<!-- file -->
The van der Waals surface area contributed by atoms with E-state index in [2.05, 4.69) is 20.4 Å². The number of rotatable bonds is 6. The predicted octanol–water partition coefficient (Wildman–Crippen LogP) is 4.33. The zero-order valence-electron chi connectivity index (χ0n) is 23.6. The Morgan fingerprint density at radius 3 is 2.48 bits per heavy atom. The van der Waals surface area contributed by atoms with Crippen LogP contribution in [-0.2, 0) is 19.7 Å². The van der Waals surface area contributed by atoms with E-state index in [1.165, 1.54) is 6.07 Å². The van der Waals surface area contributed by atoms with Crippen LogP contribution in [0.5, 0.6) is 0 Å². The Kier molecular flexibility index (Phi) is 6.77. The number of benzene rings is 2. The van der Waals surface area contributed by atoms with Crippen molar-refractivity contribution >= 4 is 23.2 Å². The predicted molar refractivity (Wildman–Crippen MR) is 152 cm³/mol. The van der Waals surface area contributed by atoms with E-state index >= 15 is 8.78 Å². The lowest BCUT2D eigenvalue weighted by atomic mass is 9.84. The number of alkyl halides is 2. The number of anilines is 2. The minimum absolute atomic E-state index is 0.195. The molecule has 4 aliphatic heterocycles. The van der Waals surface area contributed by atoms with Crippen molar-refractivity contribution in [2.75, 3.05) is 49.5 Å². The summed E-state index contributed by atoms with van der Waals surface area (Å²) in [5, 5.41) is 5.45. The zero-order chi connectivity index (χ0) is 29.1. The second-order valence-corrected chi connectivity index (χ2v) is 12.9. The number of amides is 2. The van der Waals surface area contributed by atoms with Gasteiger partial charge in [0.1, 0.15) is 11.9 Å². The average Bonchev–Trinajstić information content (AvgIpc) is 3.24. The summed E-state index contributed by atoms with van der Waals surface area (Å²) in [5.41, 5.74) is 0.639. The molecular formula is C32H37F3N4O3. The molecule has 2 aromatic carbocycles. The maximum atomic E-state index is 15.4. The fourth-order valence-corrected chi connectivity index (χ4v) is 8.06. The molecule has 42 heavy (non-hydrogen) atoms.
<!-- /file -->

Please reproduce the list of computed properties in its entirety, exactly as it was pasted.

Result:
The van der Waals surface area contributed by atoms with E-state index in [2.05, 4.69) is 20.4 Å². The number of rotatable bonds is 6. The predicted octanol–water partition coefficient (Wildman–Crippen LogP) is 4.33. The zero-order valence-electron chi connectivity index (χ0n) is 23.6. The Morgan fingerprint density at radius 3 is 2.48 bits per heavy atom. The van der Waals surface area contributed by atoms with Crippen LogP contribution in [-0.2, 0) is 19.7 Å². The van der Waals surface area contributed by atoms with E-state index in [1.165, 1.54) is 6.07 Å². The van der Waals surface area contributed by atoms with Crippen LogP contribution in [0.5, 0.6) is 0 Å². The Kier molecular flexibility index (Phi) is 6.77. The number of benzene rings is 2. The van der Waals surface area contributed by atoms with Crippen molar-refractivity contribution >= 4 is 23.2 Å². The predicted molar refractivity (Wildman–Crippen MR) is 152 cm³/mol. The van der Waals surface area contributed by atoms with E-state index >= 15 is 8.78 Å². The lowest BCUT2D eigenvalue weighted by atomic mass is 9.84. The number of alkyl halides is 2. The number of anilines is 2. The minimum absolute atomic E-state index is 0.195. The molecule has 4 aliphatic heterocycles. The van der Waals surface area contributed by atoms with Crippen molar-refractivity contribution in [2.75, 3.05) is 49.5 Å². The summed E-state index contributed by atoms with van der Waals surface area (Å²) in [5, 5.41) is 5.45. The zero-order chi connectivity index (χ0) is 29.1. The second-order valence-corrected chi connectivity index (χ2v) is 12.9. The number of amides is 2. The van der Waals surface area contributed by atoms with Gasteiger partial charge in [0.1, 0.15) is 11.9 Å². The average Bonchev–Trinajstić information content (AvgIpc) is 3.24. The summed E-state index contributed by atoms with van der Waals surface area (Å²) in [5.41, 5.74) is 0.639. The molecular formula is C32H37F3N4O3. The molecule has 2 aromatic carbocycles. The maximum atomic E-state index is 15.4. The fourth-order valence-corrected chi connectivity index (χ4v) is 8.06. The molecule has 42 heavy (non-hydrogen) atoms.